Remembering land value tax advocate Mason Gaffney
Not to be morbid, but I like reading obituaries. They reflect not only on peoples' lives, but also provide a look at the worlds and times in which they lived. Well-written obits essentially are mini history lessons.
I came across one such commemoration last week that introduced to me the late Mason Gaffney, as well as Henry George and the economic concept of land-value-only taxation.
A tax to pay for progressive goals: Gaffney, who passed away on July 16, was a devotee of the 19th century political economist and social activist George and exposed his tax and progressive reform ideas to new generations.
As a Georgist, as his followers and the concept are dubbed, Mason "maintained that taxing land, but not buildings, would encourage property owners to erect high-quality structures and improve existing ones. The property-tax system in place today imposes more taxes when a room is added to a home or when a commercial space is spruced up."
That synopsis of Mason's economic and social philosophy comes from his obit that ran in The New York Times last week. It was written by Pulitzer Prize winning tax journalist David Cay Johnston and is this weekend's Saturday Shout Out.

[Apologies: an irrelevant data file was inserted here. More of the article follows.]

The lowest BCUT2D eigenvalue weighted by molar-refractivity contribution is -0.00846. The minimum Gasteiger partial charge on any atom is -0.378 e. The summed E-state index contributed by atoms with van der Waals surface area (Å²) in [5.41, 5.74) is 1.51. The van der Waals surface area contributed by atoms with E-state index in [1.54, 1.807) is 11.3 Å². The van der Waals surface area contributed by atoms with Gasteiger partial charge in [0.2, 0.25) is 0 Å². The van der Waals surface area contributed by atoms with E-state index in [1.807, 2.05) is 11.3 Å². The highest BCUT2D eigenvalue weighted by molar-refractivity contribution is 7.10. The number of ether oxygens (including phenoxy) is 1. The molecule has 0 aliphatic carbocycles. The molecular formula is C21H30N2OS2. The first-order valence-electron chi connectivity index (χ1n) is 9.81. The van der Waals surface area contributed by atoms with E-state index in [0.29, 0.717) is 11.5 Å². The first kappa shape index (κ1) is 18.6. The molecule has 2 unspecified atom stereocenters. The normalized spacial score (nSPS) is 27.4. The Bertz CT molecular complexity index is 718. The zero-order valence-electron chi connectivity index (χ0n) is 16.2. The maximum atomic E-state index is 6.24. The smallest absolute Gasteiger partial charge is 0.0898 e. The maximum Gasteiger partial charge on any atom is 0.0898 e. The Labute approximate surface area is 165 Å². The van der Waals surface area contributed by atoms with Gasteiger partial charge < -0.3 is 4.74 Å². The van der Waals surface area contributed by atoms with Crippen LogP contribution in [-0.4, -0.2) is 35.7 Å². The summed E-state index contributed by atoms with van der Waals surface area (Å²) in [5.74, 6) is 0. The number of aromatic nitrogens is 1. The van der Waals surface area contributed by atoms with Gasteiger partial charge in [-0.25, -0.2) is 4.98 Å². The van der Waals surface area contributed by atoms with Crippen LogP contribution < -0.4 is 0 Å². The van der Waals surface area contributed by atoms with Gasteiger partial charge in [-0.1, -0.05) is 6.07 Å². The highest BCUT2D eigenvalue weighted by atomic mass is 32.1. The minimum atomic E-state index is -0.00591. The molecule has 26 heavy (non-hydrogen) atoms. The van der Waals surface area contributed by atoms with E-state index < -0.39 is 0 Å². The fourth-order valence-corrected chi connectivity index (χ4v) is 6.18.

The least bad tax: Johnston cites' Gaffney's observation that while "to some people all taxes are equally terrible," land-value taxes are relatively virtuous and far less intrusive than income taxes.
The land-value tax, however, has not been widely accepted. "Only about 20 communities in Pennsylvania impose a version of the land-value tax concept. It has also been applied in parts of Australia and Taiwan," writes Johnston in his memorial article on Gaffney.
I encourage you to read the full obituary. If it whets your appetite for alternative tax viewpoints, a second Saturday Shout Out goes to "The Mason Gaffney Reader," a collection of 21 of his essays on, as the book's subtitle says, "solving the unsolvable."
And if you want to go to the Gaffney inspiration, this weekend's final shout out is to George's book "Progress and Poverty," hailed by his followers as "the ground-breaking treatise on the relationship between industrialization and poverty."
You also might find these items of interest:
- Taking time for a literary tax break
- N.J. got it right: We hate property taxes
- David Cay Johnston, Rachel Maddow discuss Donald J. Trump 2005 state tax returns